On the ‎Africa Continent Free Trade Area (AfCFTA), Akufo-Addo maintained that, the agreement is “critical to our economic development especially its ability to boost private sector multinational businesses within the framework of Public-Private Partnerships in a free movement of goods, services and people”. But, “it is important that we do not rush into taking decisions that will not have the buy-in from all critical stakeholders who drive business growth in Africa”.
 
‎”I welcome the organizers of the AfCFTA to adopt the bold strategy to undertake a wider consultation with all stakeholders in the massive sensitization and road show programme across Africa, and I am happy that this activity is done in consultation with and within the framework of the African Union Commission of Trade and Industry”, he maintained.
 
“Once we get both inter- and intra-Africa trade, investment and industrialization policy mix on the right tangent, we stand the chance of leading the new frontier to affect global industrial decisions for the interest of our people”.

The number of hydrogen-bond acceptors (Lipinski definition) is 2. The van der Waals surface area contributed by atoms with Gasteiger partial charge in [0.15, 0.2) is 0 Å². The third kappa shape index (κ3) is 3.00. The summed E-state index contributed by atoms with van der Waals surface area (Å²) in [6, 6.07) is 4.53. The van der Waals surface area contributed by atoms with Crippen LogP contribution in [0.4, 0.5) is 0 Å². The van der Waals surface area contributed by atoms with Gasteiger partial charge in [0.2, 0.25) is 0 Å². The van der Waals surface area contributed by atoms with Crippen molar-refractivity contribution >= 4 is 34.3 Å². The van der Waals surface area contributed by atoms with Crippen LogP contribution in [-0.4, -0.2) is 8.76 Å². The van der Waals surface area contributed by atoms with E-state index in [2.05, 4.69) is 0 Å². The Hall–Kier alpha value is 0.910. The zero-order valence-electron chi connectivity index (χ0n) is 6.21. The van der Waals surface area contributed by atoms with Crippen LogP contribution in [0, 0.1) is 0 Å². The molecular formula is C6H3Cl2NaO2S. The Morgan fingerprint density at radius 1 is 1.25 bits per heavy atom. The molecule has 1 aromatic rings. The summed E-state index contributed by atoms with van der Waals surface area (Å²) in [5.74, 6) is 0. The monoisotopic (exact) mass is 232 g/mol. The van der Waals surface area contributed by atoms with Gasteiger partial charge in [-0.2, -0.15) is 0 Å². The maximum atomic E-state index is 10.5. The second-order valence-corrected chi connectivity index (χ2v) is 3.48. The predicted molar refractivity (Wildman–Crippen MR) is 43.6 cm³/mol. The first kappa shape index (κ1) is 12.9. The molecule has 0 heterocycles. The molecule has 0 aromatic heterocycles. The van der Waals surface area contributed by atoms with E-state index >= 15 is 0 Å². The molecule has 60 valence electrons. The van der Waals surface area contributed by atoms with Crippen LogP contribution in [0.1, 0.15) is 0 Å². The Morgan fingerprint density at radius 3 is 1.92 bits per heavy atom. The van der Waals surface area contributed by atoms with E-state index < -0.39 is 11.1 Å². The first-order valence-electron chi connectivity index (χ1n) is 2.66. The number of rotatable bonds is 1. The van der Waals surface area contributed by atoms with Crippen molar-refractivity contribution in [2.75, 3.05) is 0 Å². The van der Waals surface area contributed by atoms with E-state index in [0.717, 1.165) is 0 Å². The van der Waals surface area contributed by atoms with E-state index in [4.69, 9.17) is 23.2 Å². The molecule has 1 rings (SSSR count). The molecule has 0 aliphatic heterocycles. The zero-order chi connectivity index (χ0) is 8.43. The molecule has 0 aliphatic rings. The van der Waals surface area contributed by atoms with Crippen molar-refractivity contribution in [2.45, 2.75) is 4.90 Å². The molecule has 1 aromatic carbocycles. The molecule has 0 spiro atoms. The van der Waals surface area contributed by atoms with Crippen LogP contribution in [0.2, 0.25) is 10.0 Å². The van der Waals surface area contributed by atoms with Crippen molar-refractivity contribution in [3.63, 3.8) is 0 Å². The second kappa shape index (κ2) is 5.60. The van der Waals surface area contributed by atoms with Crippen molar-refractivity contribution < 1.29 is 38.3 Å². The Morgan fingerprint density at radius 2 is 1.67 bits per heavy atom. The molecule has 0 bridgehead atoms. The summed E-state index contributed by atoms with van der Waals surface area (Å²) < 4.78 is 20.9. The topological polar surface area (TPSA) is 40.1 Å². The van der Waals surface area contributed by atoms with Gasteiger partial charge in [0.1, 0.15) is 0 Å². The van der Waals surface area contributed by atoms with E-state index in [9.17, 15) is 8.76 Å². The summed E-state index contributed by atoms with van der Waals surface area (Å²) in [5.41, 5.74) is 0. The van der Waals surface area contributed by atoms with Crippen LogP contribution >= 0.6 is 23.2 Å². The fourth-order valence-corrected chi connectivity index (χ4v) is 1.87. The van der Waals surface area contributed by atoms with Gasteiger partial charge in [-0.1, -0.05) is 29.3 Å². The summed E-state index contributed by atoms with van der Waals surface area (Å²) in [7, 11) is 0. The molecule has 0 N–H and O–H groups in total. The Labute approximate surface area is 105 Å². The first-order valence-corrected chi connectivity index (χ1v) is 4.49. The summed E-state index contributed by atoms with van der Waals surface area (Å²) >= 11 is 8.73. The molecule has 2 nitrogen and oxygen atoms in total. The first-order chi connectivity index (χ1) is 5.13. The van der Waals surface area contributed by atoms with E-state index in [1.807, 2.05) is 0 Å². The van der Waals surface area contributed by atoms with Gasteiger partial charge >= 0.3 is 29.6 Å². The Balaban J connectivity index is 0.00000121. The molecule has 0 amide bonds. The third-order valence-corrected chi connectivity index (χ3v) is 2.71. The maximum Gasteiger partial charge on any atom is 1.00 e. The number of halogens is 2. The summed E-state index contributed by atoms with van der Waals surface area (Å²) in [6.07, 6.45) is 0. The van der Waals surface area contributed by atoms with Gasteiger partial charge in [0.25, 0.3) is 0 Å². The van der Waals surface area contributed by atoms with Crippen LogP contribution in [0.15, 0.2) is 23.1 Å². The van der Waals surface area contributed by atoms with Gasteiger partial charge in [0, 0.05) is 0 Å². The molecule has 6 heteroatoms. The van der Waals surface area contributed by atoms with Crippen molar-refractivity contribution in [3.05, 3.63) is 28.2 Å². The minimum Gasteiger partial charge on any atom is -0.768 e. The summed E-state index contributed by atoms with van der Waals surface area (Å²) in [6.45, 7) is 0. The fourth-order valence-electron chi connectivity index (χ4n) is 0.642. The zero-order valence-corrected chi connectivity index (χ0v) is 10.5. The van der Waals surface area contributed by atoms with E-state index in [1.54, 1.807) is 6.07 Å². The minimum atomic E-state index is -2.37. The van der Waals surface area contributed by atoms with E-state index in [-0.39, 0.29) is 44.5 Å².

Source: The Ripples

Ivory Coast and Ghana, the world’s largest cocoa producers, said they will work together to derive more value from growing beans after a slump in prices hurt their economies.

The two West African nations will better coordinate the production and marketing of cocoa while boosting the countries’ capacity to process beans, Ivory Coast President Alassane Ouattara and his Ghanaian counterpart, Nana Akufo-Addo, told reporters in a joint briefing on Friday. The countries requested the African Development Bank to do a study on how they can reap the most benefit from their cocoa sectors, Ouattara said after a meeting between the leaders in Ivory Coast’s commercial capital, Abidjan.

“We don’t want to export cocoa beans. We want to export processed cocoa,” he said. “That is what we want at the end.”